The same is true in this case. According to the uncontested findings, each hauler who worked for employer had to wait his turn in line and then move into position to receive produce in his truck from the harvesting crew. The movements of the trucks had to be coordinated with the availability of produce and the schedule for harvesting. As in Woody, claimant's work was "an essential and regular part" of employer's production of vegetables, a factor suggesting "worker" status. See id. at 198 (discussing that factor).

Employer offers no reason why this case differs analytically from Bowser or Woody. Nonetheless, employer asserts that, under this court's decision in S-W Floor Cover Shop v. Nat'l Council on Comp. Ins., 318 Or 614, 872 P2d 1 (1994), the board correctly declined to consider the factors concerning the nature of the work. Employer apparently reads S-W Floor Cover Shop as having altered the analysis that this court prescribed in Woody. Employer is mistaken.

In S-W Floor Cover Shop, in a footnote, this court cited Woody for the following proposition:

"Where the relationship between the parties cannot be established by the 'right to control' test, it is permissible to turn to the judicially created 'nature of the work' test to determine if an employment relationship exists."

318 Or at 622 n 6. In describing the relationship between the analysis for determining "worker" status as opposed to "subject worker" status, this court also stated:

"The initial determination of whether one is a 'worker' under ORS 656.005(28) continues to incorporate the judicially created 'right to control' test. One who is not a 'worker' under that test is not subject to workers' compensation coverage, and the inquiry ends."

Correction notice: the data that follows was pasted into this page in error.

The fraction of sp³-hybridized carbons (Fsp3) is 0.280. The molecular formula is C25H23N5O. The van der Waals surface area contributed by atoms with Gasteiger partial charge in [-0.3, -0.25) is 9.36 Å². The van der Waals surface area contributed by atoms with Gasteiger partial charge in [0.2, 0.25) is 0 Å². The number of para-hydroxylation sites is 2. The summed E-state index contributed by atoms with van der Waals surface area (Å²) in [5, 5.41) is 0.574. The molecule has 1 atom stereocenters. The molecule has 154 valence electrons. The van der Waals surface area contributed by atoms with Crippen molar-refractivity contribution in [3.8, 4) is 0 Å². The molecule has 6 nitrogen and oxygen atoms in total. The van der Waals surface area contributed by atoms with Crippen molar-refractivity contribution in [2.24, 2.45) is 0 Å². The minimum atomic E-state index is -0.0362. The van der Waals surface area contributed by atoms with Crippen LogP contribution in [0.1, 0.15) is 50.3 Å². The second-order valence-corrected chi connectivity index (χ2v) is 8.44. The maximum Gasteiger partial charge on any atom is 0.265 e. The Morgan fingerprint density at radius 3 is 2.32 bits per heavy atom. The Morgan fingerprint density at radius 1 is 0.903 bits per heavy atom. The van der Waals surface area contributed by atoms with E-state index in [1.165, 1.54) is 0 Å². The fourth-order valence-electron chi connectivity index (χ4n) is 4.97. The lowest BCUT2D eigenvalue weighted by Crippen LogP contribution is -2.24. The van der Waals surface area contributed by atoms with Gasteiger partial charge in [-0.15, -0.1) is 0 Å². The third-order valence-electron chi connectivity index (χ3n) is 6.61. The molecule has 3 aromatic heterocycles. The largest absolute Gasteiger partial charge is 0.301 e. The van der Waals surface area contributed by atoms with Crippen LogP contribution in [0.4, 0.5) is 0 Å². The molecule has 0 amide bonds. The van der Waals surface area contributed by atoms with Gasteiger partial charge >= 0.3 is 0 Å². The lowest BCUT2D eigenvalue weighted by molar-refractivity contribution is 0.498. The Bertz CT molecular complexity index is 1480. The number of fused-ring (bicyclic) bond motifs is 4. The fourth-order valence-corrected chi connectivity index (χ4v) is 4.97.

Id. at 630. Employer argues that those statements mean that this court views the right to control and nature of the work tests as separate, isolated inquiries, and that the court applies the nature of the work test only if the evidence under the right to control test is so evenly divided that there is no principled way to decide employment status without resort to an additional test. Neither passage quoted above signaled this court's intent to alter the analytical framework established in Woody for determining whether a claimant is a "worker" under the workers' compensation statutes. On the contrary, the footnote in S-W Floor Cover Shop cited Woody as supporting authority, suggesting that the court viewed Woody with approval. Read in context, the phrase "the judicially created 'right to control' test" in the second passage from S-W Floor Cover Shop quoted above refers to the analysis for determining "worker" status that this court established in Woody. It does not announce a new approach to that matter.